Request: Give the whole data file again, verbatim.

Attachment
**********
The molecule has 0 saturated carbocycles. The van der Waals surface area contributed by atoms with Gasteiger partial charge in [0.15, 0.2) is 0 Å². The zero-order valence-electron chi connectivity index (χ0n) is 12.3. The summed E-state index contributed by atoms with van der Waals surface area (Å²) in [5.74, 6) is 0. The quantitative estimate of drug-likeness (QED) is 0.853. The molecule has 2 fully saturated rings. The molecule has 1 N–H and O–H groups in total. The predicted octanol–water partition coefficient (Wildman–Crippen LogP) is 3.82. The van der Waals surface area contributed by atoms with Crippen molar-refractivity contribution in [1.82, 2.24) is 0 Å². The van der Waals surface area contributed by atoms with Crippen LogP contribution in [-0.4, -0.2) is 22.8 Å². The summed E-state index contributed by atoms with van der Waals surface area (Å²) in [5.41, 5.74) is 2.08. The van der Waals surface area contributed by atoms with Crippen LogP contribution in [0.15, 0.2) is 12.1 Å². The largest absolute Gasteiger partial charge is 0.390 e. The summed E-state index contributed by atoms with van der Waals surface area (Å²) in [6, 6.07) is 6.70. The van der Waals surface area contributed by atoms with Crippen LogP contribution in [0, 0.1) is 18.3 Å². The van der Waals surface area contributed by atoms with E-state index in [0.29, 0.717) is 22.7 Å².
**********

The molecule has 0 saturated carbocycles. The van der Waals surface area contributed by atoms with Gasteiger partial charge in [0.15, 0.2) is 0 Å². The zero-order valence-electron chi connectivity index (χ0n) is 12.3. The summed E-state index contributed by atoms with van der Waals surface area (Å²) in [5.74, 6) is 0. The quantitative estimate of drug-likeness (QED) is 0.853. The molecule has 2 fully saturated rings. The molecule has 1 N–H and O–H groups in total. The predicted octanol–water partition coefficient (Wildman–Crippen LogP) is 3.82. The van der Waals surface area contributed by atoms with Crippen molar-refractivity contribution in [1.82, 2.24) is 0 Å². The van der Waals surface area contributed by atoms with Crippen LogP contribution in [-0.4, -0.2) is 22.8 Å². The summed E-state index contributed by atoms with van der Waals surface area (Å²) in [5.41, 5.74) is 2.08. The van der Waals surface area contributed by atoms with Crippen LogP contribution in [0.15, 0.2) is 12.1 Å². The largest absolute Gasteiger partial charge is 0.390 e. The summed E-state index contributed by atoms with van der Waals surface area (Å²) in [6, 6.07) is 6.70. The van der Waals surface area contributed by atoms with Crippen LogP contribution in [0, 0.1) is 18.3 Å². The van der Waals surface area contributed by atoms with E-state index in [0.29, 0.717) is 22.7 Å².